Wetherspoons Will Stop Selling Champagne Before Brexit & Twitter Had The Best Reaction
While no one seems sure what the consequences of Brexit will actually be, other than a lot of faff and bother for all involved, few would have expected it to mean reduced access to French fizz. Few also could surely have expected to see the words Wetherspoons, Brexit, and champagne in one sentence, and yet hear we are. The news that Wetherspoons will stop selling champagne because of Brexit has landed and this unexpected consequence might soon become a reality.
The chain with what feels like a pub on almost every street corner in Britain revealed it's set to replace the traditional sparkling wine with alternatives from English vineyards and begin stocking beers from British and Australian breweries rather than those made in the EU.
None of Wetherspoons' 880 branches will be spared the champagne ban from July 9 onwards, which means there's just a few weeks left to enjoy a budget glass of bubbly at the establishments, so get in quick. According to chairman Tim Martin the move is an effort to "broaden [the chain's] horizons", but it's also very likely got something to do with his strong pro-Brexit stance. As Business Insider reports, 500,000 beer mats printed with pro-Brexit manifestos were installed in the pubs' branches in November 2017, and Martin donated £200,000 to the Leave campaign in the lead up to the 2016 referendum, The Independent reports.
In a statement reported by the Guardian, he explained he hoped the alternatives would offer better value to his customers, by avoiding EU tariffs imports are likely to face after Brexit.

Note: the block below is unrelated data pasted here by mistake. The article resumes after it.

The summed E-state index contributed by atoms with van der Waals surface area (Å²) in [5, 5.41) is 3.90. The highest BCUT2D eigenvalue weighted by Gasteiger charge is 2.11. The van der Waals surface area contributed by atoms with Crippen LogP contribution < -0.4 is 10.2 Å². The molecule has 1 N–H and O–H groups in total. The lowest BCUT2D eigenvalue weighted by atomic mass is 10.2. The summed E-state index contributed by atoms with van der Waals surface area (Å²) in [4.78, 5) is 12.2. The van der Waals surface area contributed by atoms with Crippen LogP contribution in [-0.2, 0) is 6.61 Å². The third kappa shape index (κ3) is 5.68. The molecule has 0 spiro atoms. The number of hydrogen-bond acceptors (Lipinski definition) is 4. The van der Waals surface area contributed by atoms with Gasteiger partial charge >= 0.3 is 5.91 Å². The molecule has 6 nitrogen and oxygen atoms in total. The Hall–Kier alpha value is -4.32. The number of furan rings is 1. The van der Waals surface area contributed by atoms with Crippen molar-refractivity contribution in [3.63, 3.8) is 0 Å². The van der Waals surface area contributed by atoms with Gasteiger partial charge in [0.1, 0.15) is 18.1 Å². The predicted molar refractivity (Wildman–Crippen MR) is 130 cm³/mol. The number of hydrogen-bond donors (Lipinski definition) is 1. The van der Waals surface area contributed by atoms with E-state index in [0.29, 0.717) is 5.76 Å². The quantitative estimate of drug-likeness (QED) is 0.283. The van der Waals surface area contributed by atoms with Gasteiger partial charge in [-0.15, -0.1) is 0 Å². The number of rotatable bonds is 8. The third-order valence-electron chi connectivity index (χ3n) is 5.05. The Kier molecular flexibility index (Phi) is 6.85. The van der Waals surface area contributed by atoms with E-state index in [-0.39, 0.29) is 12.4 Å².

"The EU's customs union is a protectionist system which is widely misunderstood," he commented. "It imposes tariffs on the 93 per cent of the world that is not in the EU, keeping prices high for UK consumers. Tariffs are imposed on wine from Australia, New Zealand and the US, and also on coffee, oranges, rice and more than 12,000 other products.
But don't expect to see all of your continental favourites like German beer disappearing from Wetherspoons, some will be sticking around for a while due to existing contracts.
Martin continued: "There will be an inevitable transfer of trade post-Brexit to countries outside the EU, which will reduce prices in shops and pubs. The products we are now introducing are at lower prices than the EU products they are replacing. We intend to honour existing contracts with EU suppliers, some of which have several years to run."
So what will a Wetherspoons drinks menu look like without champagne and EU-brewed beers? Well, decidedly more British, with a few Aussie specials on the side. UK sparkling wines on offer will include Denbies Sparkling Whitedowns Brut and Whitedowns Rose Brut, as well as Hardys Sparkling Pinot Chardonnay from Australia.
The pubs will also serve beers from the UK — Blue Moon Belgian White, Thornbridge Versa Weisse Beer, and SA Brains Atlantic White. Alcohol-free Adnams Ghost Ship will replace Erdinger alcohol-free beer from Germany. Products like Kopperberg, a Swedish cider, will still be sold as the company confirmed it would continue to produce the beverage in the UK after Brexit.
Over on social media, many were surprised to discover that 'Spoons ever sold champagne in the first place. And others pointed out that the pubs, which are known for their low prices, were perhaps not the first port of call for champagne drinkers anyway.
While others saw the positive side, and hoped the move would boost the UK's wine industry.
Either way, if you were thinking of raising a glass of champers to our exit from the EU, or drowning your sorrows with a bottle of the stuff on Article 50 day, Wetherspoons can't help you with that. Call it the first casualty of Brexit, let's just hope Tesco doesn't stop stocking croissants, or god forbid, brie!